Glass Block LED Wall Display

Building an installation to activate a public wall

Published
August 19, 2009
Reading Time
4 minutes

I live in Logan Square in Chicago and have this glass block window in the front of my building.  Because I spend too much time with computers, every time I looked at the wall it seemed like a grid of pixels.  I had seen LED pixel walls before, but never ones that would let light through during the day.  I had been thinking about this challenge when I heard Mike Kuniavsky and Tod Kurt talk about the BlinkM modules that their company ThingM makes.  These modules seemed perfect, so I ordered 126 of them and set to work.

Because the wall is public facing I wanted to make it interactive, so as someone walks by it reacts to their movement. I couldn’t resist the idea of making a “bricks” style game out of bricks, so this was the first project.  The video below shows this game in progress.  I wanted to design it so as people walked by, they would control the paddle and would start to play the game without intending to.

This is as far as I got, unfortunately the wall had to be taken down due to construction.  If you have a similar glass brick wall and preferably live in the Chicago area, email us (labs@ideo.com) and hopefully it can find a new home!

How it was made:

Each module was given a unique address between 1 and 126.  I set up a grid where a BlinkM Module was soldered inside the intersection of the 4 necessary wires: SDA, SCL (data lines), power and ground.  This way the electrical structure became the mechanical structure.  Because each module has its own address, all of the data can be on the same bus.  To measure the distance I needed to place the grid from the wall I drew a square the size of the brick on some paper and held a module so the circle of light it casts is just inside the square.  Once the light gets in the brick it bounces around so much it ends up lighting the brick up uniformly with no bleed.

To control the display I used the open-source prototyping platform Arduino and Flash.  Using two Arduino boards instead of one was not necessary, but they cut down the amount of bus capacitance, so the amount of errors I got decreased.

What I Learned:

Bus Buffers (Linear Technology’s LTC4300A-2) were needed for the I2C data signals.  The bus capacitance was too high and was preventing the signals from switching fast enough.  I used one for each data row, and mounted the chips on Schmartboards to avoid having to make a custom board for the surface mount package.

I followed the application circuit, but 4.7k Ohm resistors were swapped for the 10k resistors shown to make up for the long transmission lines.

The ground lines were originally too long.  Because the signal used the power ground as a reference,it was necessary to make some ground connections horizontally as well to make more of a ground grid than simply running the ground lines vertically connecting at the bottom.  The final power lines looked like this:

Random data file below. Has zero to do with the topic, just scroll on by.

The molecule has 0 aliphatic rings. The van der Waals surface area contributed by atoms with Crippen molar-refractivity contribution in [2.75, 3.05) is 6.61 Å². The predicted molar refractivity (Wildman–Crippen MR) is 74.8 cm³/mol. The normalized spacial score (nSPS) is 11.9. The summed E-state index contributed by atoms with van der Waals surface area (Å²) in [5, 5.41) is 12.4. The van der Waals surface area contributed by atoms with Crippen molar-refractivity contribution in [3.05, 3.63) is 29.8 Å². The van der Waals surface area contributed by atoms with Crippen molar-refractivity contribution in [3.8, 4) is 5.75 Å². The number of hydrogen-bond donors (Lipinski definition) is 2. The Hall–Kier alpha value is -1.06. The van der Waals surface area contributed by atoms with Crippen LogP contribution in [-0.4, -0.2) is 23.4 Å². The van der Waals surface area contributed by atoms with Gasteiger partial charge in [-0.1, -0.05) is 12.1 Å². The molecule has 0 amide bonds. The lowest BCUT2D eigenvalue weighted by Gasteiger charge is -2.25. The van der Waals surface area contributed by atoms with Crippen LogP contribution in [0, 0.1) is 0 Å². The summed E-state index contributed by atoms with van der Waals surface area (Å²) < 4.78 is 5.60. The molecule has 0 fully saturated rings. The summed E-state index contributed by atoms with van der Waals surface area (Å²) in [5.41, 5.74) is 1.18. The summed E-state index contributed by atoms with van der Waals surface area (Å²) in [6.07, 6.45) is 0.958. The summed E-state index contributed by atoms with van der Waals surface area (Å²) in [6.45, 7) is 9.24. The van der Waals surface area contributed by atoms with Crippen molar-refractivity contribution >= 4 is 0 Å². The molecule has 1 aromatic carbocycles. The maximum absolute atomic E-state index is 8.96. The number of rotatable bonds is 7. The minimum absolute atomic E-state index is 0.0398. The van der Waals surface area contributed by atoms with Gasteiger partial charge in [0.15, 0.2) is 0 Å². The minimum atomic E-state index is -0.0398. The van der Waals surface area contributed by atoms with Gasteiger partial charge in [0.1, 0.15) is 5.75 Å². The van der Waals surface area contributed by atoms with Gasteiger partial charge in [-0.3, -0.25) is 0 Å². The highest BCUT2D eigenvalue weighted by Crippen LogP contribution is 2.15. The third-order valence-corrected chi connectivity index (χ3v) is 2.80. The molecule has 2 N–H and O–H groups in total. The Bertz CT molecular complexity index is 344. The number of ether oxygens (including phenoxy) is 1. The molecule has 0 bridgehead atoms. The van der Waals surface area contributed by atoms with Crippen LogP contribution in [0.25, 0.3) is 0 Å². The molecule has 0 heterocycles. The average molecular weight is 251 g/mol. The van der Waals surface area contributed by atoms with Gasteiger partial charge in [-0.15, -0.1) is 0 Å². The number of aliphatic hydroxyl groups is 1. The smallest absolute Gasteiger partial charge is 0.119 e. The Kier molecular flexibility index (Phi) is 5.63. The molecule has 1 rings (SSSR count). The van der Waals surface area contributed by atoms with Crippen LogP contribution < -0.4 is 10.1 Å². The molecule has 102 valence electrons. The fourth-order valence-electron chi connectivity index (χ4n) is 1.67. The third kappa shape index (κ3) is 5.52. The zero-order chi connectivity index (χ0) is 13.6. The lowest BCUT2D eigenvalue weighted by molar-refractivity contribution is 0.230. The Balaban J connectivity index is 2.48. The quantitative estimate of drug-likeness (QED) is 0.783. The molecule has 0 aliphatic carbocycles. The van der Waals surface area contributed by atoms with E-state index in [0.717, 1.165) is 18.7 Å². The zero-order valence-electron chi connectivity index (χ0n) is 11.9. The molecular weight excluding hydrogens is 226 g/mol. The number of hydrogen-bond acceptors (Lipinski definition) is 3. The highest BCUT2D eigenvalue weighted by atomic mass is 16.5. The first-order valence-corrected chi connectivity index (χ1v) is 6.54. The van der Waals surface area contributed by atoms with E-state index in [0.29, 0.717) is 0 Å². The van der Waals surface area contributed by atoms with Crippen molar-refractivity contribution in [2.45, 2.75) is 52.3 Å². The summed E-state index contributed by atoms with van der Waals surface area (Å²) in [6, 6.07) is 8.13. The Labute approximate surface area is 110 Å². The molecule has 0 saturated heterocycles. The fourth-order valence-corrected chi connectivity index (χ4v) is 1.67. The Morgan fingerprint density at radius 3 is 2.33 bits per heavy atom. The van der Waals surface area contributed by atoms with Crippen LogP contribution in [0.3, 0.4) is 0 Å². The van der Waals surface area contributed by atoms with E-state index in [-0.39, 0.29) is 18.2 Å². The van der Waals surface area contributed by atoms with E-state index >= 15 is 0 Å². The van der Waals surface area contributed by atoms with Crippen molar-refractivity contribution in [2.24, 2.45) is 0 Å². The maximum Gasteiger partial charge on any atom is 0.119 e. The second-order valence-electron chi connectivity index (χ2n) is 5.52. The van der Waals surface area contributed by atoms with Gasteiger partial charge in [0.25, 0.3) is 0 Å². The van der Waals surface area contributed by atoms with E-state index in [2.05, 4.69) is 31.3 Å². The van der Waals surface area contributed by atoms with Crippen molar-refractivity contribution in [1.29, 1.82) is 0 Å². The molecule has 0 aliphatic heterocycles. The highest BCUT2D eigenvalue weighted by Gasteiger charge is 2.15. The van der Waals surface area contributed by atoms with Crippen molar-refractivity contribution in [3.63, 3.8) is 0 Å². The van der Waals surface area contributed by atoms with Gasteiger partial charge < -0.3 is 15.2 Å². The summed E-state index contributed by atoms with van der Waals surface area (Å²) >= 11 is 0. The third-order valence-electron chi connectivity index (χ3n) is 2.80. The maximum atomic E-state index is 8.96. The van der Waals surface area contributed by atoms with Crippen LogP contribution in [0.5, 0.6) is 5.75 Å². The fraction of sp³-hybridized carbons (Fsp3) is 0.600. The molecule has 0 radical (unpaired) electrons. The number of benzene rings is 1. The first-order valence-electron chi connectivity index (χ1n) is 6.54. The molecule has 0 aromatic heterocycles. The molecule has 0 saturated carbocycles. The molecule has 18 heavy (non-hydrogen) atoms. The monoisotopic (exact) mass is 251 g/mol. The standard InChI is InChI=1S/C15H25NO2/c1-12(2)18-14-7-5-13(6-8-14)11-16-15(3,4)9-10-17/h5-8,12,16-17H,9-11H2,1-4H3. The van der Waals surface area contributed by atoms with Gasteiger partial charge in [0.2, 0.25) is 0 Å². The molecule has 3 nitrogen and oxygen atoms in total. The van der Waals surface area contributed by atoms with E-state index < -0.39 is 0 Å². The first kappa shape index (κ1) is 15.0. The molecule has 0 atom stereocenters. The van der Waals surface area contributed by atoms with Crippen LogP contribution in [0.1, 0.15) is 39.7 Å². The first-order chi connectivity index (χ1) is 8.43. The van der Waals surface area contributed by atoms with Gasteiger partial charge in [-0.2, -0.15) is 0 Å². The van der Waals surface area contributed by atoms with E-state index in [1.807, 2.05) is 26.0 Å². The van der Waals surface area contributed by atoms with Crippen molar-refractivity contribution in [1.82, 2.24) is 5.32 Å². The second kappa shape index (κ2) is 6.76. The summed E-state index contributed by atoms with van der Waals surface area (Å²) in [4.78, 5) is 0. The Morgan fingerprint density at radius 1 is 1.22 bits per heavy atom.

The Software:

The system was controlled by Flash talking to Arduino through a socket server modified for Arduino called Serproxy.

[kml_flashembed movie="http://labs.ideo.com/wp-content/uploads/2009/08/ledwalltemplate1.swf" width="500" /]

I wrote a program that monitors a 14×9 pixel square in a flash movie, and sends the color value of each pixel to the Arduino boards.  By writing it this way, all of Flash’s built-in anti-aliasing and animation tweening can be used to control the animation on the wall.  Above is the actual file that runs the LED Wall.

This animation is created by simply tweening a yellow line on the left to a red line on the right in the 14×9 pixel area in Flash.

Arduino

The Arduino code uses the BlinkM library supplied by ThingM.  I worked with fellow IDEOer and roommate Evan Shapiro on this protocol.   We basically read in the color values for each pixel in Flash and send it to the corresponding BlinkM module.

Serproxy

Serproxy needs to be configured for 2 arduino boards and the configuration that was used on a mac is bundled with the code.  This config file will need to be changed to reflect the serial ports of your specific Arduino boards.

Download the source

Additional Video and Images Thanks to Adam Geremia for the photography help!

Soldering these was a total pain: 126 modules x 4 wires x 2 sides of the wire = 1008 solder joints.  Here you can see the extra ground wire I added.

View from across the street, it really is bright, but luckily there’s a library across the street so no neighbors to annoy.

The first one!

Someone takes a cameraphone picture with it at the end.

Dave Vondle